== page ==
The new cabinet will also need to renegotiate an investment agreement with the giant mining company Rio Tinto over the Oyu Tolgoi copper and gold mine, as mandated by Mongolia’s parliament last December. Meanwhile, the government must also reach out to Chinese authorities and buyers to increase commodity exports, especially coal and copper concentrate.

The fact that Mongolia held an election during the pandemic is an important milestone for Mongolia’s democratic identity, particularly given recent internal developments and its geographical position, landlocked between two authoritarian powers – China and Russia. And while both geopolitical giants would welcome the inclusion of Mongolia in their regionalization efforts, such as the Chinese-led Shanghai Cooperation Organization or Russia’s Eurasian Economic Union, Mongolia is looking to maintain a balanced orientation of economic co-operation with its large neighbours while deepening linkages with other democratic countries beyond its immediate neighbourhood.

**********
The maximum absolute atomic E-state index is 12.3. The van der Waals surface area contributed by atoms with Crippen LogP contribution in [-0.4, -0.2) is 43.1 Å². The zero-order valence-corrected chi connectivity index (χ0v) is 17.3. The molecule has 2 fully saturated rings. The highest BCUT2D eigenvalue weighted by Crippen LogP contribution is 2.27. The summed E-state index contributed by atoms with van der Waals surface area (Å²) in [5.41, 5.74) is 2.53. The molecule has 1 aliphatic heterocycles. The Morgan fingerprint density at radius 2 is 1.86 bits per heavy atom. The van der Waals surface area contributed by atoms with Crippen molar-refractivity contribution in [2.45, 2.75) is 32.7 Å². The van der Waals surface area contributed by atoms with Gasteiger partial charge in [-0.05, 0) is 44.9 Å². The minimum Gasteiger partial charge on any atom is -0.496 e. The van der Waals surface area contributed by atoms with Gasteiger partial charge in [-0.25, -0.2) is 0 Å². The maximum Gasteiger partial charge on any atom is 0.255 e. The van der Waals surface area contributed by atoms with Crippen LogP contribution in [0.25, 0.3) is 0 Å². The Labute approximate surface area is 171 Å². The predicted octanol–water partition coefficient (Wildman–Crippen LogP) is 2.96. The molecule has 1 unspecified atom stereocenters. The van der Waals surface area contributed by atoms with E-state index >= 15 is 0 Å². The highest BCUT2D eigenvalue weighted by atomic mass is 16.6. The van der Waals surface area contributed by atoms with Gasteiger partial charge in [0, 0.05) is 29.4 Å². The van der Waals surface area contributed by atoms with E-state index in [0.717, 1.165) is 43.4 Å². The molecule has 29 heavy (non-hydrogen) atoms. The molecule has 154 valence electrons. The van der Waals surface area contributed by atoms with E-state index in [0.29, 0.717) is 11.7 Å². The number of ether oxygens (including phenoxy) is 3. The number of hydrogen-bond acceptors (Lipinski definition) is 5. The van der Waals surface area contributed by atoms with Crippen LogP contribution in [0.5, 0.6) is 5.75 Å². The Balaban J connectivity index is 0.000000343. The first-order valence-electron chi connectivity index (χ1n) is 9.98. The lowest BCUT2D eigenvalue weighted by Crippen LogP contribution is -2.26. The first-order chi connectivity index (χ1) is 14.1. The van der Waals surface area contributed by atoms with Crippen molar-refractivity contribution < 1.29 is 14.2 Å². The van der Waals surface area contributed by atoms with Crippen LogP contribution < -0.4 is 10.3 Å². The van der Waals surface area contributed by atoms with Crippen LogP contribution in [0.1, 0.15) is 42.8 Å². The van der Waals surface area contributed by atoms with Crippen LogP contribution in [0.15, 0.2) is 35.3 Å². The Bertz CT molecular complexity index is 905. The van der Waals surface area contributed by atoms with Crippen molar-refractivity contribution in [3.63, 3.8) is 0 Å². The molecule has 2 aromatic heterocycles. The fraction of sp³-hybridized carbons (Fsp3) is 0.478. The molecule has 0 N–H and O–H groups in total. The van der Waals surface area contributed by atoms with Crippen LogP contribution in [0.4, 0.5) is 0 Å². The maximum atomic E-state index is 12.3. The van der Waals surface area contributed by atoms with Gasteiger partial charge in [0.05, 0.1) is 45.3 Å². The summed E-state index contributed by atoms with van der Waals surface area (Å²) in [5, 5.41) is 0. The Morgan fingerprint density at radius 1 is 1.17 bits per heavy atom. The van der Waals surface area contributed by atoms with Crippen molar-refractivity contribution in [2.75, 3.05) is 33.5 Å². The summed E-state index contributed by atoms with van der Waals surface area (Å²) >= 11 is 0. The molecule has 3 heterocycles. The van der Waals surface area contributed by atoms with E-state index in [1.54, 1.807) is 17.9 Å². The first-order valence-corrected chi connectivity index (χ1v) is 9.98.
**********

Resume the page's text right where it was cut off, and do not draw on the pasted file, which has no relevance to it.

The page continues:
Mendee Jargalsaikhan

Mendee Jargalsaikhan is a Post-Graduate Research Scholar at the Asia Pacific Foundation of Canada. He holds a PhD in Political Science from the University of B.C., and MAs in International Relations from the US Naval Postgraduate School and in Asia-Pacific Policy Studies from the Institute of Asian Research of the University of B.C.